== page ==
It wasn’t as meaningful as it had appeared to be at first. They were only figments of ideas that had been codified and collected in times of stress. Ideas imprinted on a malleable surface during trigger events, or moments when trigger events had been on the verge of occurring. As an individual’s power waxed and waned, the images grew more distinct, shifted between the images personal to the cape in question, and the stranger, dream-like aspects that seemed to relate to the powers.
“Accord. Tattletale. Do you have something constructive to offer?”
“Yep,” Tattletale said.
“Your defensive lines are a disaster waiting to happen,” Accord said.
“Straight to the point,” Tattletale commented.
“A disaster?” Chevalier asked.
“I’m wondering if you’ve done this on purpose,” Accord stated. His eye moved critically over Chevalier. “You’re going to fight the Endbringer in a melee.”
“Yes,” Chevalier said.
“And you’ve picked the new Protectorate team with the idea that they would support you. The core team is all ranged.”
“Yes,” Chevalier said.
“Ego?” Tattletale asked.
Chevalier shook his head, then thought for a moment. “Perhaps.”
“Well, ego’s a part of the job. Question is, can you live up to it?”
“I can try. But more than anything, I’m not going to put people on the front line if I’m not willing to go there myself.”
“Foolish,” Accord said. “Everyone has their place in the grand scheme of things. You do yourself and everyone else a disservice if you try to put yourself where you don’t belong.”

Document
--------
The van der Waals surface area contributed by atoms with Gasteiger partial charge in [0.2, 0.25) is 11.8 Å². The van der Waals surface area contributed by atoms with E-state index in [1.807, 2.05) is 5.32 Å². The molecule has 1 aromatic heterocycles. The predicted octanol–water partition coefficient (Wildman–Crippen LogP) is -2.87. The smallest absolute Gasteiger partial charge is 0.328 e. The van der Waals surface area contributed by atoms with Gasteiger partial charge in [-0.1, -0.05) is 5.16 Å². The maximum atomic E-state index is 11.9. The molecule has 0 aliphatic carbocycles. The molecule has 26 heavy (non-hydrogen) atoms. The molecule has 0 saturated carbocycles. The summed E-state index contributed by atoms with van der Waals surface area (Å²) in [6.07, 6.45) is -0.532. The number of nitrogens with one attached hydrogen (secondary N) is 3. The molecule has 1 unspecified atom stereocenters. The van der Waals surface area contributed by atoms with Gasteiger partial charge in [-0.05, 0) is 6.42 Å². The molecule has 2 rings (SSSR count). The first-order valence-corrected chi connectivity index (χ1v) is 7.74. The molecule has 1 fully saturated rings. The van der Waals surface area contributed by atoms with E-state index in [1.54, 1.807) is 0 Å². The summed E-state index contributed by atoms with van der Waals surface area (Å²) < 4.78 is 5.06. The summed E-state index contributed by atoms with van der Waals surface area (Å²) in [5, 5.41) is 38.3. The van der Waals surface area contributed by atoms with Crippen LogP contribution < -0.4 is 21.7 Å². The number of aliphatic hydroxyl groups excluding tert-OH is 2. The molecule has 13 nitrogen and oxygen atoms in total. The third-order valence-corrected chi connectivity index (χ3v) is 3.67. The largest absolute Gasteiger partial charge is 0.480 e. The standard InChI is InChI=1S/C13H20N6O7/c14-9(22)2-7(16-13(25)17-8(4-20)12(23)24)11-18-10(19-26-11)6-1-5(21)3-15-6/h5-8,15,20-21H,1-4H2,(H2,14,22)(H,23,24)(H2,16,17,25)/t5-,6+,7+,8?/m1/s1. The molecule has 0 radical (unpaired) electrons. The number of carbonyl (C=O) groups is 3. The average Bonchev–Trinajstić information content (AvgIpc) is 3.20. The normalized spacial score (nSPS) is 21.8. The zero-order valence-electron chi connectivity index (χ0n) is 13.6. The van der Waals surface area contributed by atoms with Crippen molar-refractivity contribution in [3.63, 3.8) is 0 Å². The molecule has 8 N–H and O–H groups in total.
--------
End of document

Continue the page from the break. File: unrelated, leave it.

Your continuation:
Chevalier shook his head, but he didn’t reply. There would be no convincing this one.
Accord continued, “There are only two ways you could make this plan work. The first would be using a sword long enough to reach past his Manton effect bypass, the second is to somehow within that range and survive.”
“Accounted for,” Chevalier said, a touch irritated. He didn’t need this. Not now.
“Usher,” Tattletale supplied.
“Ah. I see,” Accord said. “And if Usher were to be struck down by a chance lightning bolt?”
“We have fallback plans.”
Accord shook his head. “I’ll develop better.”
Chevalier grit his teeth.
“I’m watching him fight,” Tattletale said, “And something’s off. I’ve been watching old videos of the Endbringer fights, looking over maps, and it doesn’t fit together.”
Her finger tapped hard on the map she’d printed out. “Location, pacing. They’re toying with us. Acting.”
“You’re crediting them with more intelligence than they have.”
“Are you telling me that because you really think they’re dumb, or because you don’t want to-“
Chevalier could sense the attacker by the movement of the shadows. He whirled around, only to find himself face to face with a cloud of the ‘shadows’.
The Yàngbǎn, one of them.
He couldn’t even make out the figure, behind the layers of images. Glimpses of twenty, thirty, forty trigger events.
Defying the truce, here? Now?
He felt his anger stirring. He adjusted the balances of his blade, maintaining the reach, the appearance, but he altered its interaction with the rest of the world, maintaining its lightweight feel as far as he was concerned, changing it in other respects.
He had his sword out in a flash, swung. A forcefield appeared, but the weapon breezed through it as if it weren’t even there.
It was, in all respects except appearance, and the ease with which he moved it, a weapon that weighed upwards of fifty tons, as durable as the heaviest weapon. The cutting edge of the ceramic blade.
His opponent slipped out of the way, and images flared with life as he drew on a power to fly.